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  45.  24
    Penelope A. Lewis & Simon J. Durrant (2011). Overlapping Memory Replay During Sleep Builds Cognitive Schemata. Trends in Cognitive Sciences 15 (8):343-351.
    Sleep enhances integration across multiple stimuli, abstraction of general rules, insight into hidden solutions and false memory formation. Newly learned information is better assimilated if compatible with an existing cognitive framework or schema. This article proposes a mechanism by which the reactivation of newly learned memories during sleep could actively underpin both schema formation and the addition of new knowledge to existing schemata. Under this model, the overlapping replay of related memories selectively strengthens shared elements. Repeated reactivation of memories in (...)
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  46.  27
    Yochai Ataria (2015). Dissociation During Trauma: The Ownership-Agency Tradeoff Model. Phenomenology and the Cognitive Sciences 14 (4):1037-1053.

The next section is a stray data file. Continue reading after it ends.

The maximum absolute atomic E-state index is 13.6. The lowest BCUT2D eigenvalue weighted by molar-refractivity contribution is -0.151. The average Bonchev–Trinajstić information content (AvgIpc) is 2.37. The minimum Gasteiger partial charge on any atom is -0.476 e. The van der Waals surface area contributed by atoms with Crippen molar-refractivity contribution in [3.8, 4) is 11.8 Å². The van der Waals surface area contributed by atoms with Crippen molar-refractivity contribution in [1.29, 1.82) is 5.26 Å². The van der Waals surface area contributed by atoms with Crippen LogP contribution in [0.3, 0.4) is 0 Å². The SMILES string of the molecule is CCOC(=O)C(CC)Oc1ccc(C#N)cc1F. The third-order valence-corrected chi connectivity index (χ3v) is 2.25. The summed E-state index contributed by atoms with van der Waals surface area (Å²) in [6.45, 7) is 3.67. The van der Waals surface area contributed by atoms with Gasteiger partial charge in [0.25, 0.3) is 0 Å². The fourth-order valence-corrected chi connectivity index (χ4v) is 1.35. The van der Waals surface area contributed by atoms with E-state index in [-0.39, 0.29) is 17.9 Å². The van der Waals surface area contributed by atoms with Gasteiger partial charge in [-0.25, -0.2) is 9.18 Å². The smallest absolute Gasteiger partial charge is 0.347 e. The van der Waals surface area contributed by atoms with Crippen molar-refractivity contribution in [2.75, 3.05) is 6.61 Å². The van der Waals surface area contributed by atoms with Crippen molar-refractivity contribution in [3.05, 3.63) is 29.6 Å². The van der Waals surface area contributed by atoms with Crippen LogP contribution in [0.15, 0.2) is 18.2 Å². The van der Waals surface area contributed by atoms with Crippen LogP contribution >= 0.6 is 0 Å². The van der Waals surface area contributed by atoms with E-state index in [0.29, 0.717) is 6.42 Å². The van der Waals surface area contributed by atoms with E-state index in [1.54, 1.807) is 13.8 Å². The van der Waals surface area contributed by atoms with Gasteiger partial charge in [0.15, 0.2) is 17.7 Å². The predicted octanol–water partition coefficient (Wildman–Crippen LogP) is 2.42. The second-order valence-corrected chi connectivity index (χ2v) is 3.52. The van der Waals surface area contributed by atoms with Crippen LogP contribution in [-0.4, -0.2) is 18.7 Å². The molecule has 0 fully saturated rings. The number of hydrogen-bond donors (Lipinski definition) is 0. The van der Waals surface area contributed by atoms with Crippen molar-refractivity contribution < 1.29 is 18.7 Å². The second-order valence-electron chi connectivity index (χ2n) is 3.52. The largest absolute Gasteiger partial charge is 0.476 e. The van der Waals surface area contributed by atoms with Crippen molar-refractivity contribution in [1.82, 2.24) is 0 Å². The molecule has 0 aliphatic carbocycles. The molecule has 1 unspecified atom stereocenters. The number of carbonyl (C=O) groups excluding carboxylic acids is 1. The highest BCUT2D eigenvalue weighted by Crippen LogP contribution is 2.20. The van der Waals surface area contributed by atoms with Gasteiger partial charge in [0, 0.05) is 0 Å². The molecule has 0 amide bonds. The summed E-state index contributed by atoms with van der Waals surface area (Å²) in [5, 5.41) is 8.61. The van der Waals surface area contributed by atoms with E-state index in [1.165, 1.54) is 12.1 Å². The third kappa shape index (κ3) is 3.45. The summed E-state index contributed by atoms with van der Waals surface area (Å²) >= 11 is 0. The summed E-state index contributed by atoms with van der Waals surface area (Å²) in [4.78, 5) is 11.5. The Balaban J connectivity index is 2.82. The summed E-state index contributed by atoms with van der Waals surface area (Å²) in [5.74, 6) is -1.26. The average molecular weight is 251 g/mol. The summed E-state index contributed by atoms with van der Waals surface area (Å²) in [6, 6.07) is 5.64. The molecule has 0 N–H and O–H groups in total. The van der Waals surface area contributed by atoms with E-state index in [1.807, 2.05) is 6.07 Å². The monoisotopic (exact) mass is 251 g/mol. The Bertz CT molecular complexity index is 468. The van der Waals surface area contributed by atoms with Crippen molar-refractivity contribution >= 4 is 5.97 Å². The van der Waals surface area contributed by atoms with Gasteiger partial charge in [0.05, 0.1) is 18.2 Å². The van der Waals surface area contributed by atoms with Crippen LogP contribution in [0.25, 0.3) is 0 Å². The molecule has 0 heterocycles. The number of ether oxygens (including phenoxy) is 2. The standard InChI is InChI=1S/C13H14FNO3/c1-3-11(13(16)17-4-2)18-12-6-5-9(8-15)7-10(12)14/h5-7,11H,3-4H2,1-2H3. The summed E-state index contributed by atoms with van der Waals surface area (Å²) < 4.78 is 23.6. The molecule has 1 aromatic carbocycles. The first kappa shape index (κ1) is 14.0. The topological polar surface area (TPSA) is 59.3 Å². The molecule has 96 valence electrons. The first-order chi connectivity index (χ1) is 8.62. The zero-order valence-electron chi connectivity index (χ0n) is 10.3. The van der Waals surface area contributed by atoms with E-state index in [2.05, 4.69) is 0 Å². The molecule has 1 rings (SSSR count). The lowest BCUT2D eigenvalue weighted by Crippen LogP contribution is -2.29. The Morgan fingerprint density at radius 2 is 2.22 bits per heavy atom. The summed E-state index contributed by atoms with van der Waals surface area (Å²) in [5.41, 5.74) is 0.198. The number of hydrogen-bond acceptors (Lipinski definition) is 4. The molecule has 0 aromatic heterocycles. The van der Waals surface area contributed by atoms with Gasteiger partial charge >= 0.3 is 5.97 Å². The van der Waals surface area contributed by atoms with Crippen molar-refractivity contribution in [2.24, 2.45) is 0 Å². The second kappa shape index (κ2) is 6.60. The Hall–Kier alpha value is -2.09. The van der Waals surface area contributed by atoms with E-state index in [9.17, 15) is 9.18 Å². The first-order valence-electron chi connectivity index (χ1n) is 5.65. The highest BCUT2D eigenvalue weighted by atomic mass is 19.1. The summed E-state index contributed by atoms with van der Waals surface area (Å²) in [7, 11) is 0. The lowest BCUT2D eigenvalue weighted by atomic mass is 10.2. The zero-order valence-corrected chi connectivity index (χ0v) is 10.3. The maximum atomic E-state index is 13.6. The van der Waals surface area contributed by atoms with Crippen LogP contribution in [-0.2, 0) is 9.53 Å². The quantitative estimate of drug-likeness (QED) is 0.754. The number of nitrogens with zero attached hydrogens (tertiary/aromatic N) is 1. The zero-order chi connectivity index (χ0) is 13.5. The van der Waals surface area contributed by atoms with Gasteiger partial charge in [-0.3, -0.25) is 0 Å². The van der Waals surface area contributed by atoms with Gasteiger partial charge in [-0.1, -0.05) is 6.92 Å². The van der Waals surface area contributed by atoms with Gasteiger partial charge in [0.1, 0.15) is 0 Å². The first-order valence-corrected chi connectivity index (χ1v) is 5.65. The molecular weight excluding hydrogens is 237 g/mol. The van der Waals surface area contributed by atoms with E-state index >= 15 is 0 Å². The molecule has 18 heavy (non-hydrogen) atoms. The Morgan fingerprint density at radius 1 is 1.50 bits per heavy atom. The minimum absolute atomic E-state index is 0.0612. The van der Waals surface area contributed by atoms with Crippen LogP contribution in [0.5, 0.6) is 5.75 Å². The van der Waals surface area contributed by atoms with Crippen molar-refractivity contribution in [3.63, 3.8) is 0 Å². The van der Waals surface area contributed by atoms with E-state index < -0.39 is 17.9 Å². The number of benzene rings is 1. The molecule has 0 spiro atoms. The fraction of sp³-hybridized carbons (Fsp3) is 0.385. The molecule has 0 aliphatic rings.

Dissociation during trauma lacks an adequate definition. Using data obtained from interviews with 36 posttraumatic individuals conducted according to the phenomenological approach, this paper seeks to improve our understanding of this phenomenon. In particular, it suggesting a trade off model depicting the balance between the sense of agency and the sense of ownership : a reciprocal relationship appears to exist between these two, and in order to enable control of the body during trauma the sense of ownership must decrease. When (...)
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  47.  64
    Harry Haladjian, Manish Singh, Zenon Pylyshyn & Randy Gallistel (2010). The Encoding of Spatial Information During Small-Set Enumeration. In S. Ohlsson & R. Catrambone (eds.), Proceedings of the 32nd Annual Conference of the Cognitive Science Society. Cognitive Science Society
    Using a novel enumeration task, we examined the encoding of spatial information during subitizing. Observers were shown masked presentations of randomly-placed discs on a screen and were required to mark the perceived locations of these discs on a subsequent blank screen. This provided a measure of recall for object locations and an indirect measure of display numerosity. Observers were tested on three stimulus durations and eight numerosities. Enumeration performance was high for displays containing up to six discs—a higher subitizing range (...)